A Malian woman who gave birth to nonuplets in Morocco is "doing well" and her nine babies are being treated in incubators because of their weight, the Moroccan clinic where she delivered said Wednesday.
Such a case of multiple births is "extremely rare, it's exceptional", said Professor Youssef Alaoui, medical director of the Ain Borja clinic in the city of Casablanca.
The verified world record for the most living births is eight, born to an American woman, Nadya Suleman, nicknamed "Octomum", in 2009 when she was 33.
Alaoui said the 25-year-old Malian mother, Halima Cisse, a woman from the north of the poor West African state, was "doing well".
Her premature babies, weighing only between 500 grams and one kilogram (1.1 and 2.2 pounds), would be looked after "for two to three months" in incubators, Alaoui added.
Cisse was 25 weeks pregnant when admitted and medical staff had managed to extend her term to 30 weeks, according to Alaoui, until contractions started.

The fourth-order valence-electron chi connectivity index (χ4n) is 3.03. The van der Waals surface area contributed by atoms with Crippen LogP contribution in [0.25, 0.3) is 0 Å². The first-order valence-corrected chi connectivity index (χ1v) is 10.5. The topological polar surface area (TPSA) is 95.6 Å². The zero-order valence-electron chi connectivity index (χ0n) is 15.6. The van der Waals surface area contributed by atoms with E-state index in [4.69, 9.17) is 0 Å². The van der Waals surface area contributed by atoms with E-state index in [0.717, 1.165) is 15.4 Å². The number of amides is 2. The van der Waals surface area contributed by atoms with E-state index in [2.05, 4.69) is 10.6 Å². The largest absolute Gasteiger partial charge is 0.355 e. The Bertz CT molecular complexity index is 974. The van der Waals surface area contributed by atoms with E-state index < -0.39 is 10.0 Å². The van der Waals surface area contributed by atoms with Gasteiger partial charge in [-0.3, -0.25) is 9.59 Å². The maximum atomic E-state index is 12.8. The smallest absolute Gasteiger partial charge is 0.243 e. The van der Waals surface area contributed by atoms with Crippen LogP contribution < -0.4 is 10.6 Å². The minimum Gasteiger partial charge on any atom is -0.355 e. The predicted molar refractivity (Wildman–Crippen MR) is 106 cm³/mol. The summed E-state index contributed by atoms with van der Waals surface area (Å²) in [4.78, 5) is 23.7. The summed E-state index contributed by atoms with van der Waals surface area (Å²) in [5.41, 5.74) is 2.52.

A medical team of 10 doctors assisted by 25 paramedics was mobilised for the deliveries of the five baby girls and four boys.
Mali's government flew Cisse to Morocco for better care on March 30. She was initially believed, after ultrasounds, to have been carrying septuplets.
Cases of women successfully carrying septuplets to term are rare -- and nonuplets even rarer.
Mali's health ministry said Cisse had given birth Tuesday by Caesarean section.
Doctors had been concerned about Cisse's health, according to Malian press reports, as well as her babies' chances of survival.
Mali's Health Minister Fanta Siby congratulated "the medical teams of Mali and Morocco, whose professionalism is at the origin of the happy outcome of this pregnancy".